Elizabeth Warner was born on March 7, 1789 in Darlington, Harford County, Md., the daughter of clockmaker Cuthbert and Ann Warner who removed their family to Baltimore shortly thereafter.
Following the Battle of North Point, Sept. 12, 1814, Elizabeth and several other ladies tended to the wounded and dying on the field. Three of her brothers had served in the battle; John S. Warner (Capt. Aisquith’s First Baltimore Sharp Shooters) and Thomas and Andrew E. Warner both captains in the 39th Maryland Militia. She made her brother John’s rifle uniform of “bottle green, including his hat with a double row of black bugles [buttons on his coat (?)].”
After the war Elizabeth, described as having “a sprightly conversation and is highly entertaining” was made “an honorary member” of the Old Defenders’ Association of 1814, On each Defenders’ Day in September upon the anniversary of the battle, she wore with pride “the blue and gold badge of the association”, and through her remaining years witnessed in her later years the Defenders’ parade from a window at her home on Eutaw and Madison streets.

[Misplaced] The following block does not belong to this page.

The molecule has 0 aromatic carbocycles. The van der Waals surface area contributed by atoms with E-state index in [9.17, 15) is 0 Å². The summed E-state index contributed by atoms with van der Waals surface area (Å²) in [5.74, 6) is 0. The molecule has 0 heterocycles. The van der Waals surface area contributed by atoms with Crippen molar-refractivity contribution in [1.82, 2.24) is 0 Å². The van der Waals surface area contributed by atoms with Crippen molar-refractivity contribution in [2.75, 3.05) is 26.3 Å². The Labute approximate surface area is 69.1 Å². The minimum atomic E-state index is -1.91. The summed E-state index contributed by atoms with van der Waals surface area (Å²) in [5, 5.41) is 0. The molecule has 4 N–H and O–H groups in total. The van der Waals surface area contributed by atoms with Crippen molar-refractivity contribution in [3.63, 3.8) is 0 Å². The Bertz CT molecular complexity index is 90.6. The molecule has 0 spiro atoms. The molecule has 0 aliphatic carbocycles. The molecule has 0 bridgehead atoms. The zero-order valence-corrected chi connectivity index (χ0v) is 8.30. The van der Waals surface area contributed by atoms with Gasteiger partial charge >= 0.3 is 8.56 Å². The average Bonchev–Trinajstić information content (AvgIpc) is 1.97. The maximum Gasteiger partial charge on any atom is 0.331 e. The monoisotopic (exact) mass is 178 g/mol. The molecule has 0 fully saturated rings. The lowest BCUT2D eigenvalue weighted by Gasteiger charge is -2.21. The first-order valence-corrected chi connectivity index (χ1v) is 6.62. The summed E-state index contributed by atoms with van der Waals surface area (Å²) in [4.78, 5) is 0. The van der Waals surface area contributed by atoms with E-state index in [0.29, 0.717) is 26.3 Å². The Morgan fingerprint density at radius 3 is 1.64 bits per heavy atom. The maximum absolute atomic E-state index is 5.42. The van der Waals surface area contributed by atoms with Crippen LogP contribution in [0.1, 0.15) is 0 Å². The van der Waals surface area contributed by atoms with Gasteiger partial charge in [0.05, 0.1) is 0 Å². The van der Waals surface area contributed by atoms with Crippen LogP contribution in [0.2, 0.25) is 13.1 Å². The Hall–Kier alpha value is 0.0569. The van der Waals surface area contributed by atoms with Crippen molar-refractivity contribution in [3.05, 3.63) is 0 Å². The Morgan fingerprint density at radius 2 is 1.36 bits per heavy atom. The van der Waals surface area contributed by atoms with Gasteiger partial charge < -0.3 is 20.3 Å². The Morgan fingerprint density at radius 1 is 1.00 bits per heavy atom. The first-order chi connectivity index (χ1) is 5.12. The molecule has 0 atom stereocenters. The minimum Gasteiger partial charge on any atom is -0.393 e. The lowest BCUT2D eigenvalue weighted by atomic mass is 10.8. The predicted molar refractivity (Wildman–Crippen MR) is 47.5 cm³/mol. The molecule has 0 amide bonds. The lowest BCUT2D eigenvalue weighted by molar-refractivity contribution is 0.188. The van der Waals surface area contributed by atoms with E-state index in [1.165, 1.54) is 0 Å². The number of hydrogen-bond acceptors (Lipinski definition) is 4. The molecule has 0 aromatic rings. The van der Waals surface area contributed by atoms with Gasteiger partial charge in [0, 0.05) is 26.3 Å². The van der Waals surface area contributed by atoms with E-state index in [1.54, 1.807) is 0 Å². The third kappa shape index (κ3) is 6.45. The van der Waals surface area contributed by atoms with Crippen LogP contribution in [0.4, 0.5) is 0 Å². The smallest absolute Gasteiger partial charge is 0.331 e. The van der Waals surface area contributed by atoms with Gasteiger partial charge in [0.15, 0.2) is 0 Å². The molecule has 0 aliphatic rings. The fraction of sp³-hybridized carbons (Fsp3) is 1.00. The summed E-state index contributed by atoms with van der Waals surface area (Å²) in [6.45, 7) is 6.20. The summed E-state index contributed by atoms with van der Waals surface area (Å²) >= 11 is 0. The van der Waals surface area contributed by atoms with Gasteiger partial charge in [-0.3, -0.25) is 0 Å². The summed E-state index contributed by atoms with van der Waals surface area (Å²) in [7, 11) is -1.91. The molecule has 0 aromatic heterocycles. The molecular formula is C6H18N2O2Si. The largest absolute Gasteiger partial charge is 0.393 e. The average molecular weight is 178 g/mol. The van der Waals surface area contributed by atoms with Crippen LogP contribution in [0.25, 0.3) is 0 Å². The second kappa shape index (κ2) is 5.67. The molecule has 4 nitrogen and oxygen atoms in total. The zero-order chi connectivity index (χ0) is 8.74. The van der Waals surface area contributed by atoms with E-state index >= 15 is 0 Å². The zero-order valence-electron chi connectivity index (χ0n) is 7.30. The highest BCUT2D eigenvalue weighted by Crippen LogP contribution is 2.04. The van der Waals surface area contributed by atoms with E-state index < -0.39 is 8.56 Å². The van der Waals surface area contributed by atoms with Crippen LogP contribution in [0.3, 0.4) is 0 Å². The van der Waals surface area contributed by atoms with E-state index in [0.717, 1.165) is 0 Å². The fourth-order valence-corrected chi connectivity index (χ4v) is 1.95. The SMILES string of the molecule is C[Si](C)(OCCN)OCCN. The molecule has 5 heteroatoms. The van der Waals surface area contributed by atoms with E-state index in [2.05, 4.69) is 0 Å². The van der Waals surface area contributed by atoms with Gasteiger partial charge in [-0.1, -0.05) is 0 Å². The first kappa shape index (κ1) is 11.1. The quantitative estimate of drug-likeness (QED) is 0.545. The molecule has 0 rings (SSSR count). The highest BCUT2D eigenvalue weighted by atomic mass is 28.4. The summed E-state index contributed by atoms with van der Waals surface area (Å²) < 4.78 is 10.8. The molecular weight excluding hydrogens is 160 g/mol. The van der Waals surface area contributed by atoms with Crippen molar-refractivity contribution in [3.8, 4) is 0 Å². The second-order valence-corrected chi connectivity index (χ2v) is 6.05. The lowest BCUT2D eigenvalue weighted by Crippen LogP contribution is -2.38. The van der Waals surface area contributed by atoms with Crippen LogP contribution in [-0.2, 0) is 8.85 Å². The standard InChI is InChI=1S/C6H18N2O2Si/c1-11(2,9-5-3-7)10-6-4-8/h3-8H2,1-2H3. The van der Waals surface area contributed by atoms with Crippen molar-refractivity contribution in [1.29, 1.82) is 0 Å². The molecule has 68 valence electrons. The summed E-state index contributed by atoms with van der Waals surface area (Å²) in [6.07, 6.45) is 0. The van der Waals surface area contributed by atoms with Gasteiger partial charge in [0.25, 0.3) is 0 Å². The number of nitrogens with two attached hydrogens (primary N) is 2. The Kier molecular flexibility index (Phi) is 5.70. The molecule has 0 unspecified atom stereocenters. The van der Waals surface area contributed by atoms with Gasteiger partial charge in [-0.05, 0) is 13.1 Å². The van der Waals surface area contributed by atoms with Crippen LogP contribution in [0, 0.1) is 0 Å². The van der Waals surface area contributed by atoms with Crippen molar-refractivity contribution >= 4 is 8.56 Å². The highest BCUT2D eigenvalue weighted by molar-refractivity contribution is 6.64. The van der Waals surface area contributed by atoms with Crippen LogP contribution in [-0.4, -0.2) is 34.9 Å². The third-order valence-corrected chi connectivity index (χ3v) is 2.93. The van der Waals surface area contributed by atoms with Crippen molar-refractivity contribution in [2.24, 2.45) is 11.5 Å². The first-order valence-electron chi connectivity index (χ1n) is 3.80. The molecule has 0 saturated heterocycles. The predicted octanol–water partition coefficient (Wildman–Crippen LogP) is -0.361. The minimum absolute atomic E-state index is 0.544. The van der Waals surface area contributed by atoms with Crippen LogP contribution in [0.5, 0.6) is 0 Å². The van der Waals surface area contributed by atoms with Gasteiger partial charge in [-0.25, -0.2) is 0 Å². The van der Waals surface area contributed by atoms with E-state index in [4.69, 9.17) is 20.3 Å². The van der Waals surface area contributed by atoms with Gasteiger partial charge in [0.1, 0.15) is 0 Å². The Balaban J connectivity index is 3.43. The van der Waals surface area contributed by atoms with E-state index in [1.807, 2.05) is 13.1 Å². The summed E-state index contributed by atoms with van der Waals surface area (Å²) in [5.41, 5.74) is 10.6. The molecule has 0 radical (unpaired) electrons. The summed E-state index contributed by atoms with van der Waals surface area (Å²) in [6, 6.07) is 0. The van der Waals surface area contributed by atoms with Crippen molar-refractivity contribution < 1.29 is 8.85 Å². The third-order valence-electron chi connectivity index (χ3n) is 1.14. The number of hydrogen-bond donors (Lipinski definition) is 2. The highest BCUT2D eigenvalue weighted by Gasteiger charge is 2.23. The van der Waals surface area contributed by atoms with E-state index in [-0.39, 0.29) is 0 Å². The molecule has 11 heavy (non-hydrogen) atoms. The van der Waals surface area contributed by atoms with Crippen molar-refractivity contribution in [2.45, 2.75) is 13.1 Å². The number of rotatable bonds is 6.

In July 1824 she married John Sands who made “handsomely engraved minatures of the General Marque de Lafayette during the French officer’s to Baltimore. John Sands died in 1829. Elizabeth died on August 3, 1890 at the age of 101 years outliving all the known War of 1812 veterans of Maryland. Her final resting place is unknown.
Sources: The Sun, Sept. 7, 1887; March 6, 1888; July 26, 1890; Aug. 4, 1890; Sept. 29, 1890; Baltimore Patriot, Aug. 24, 1824.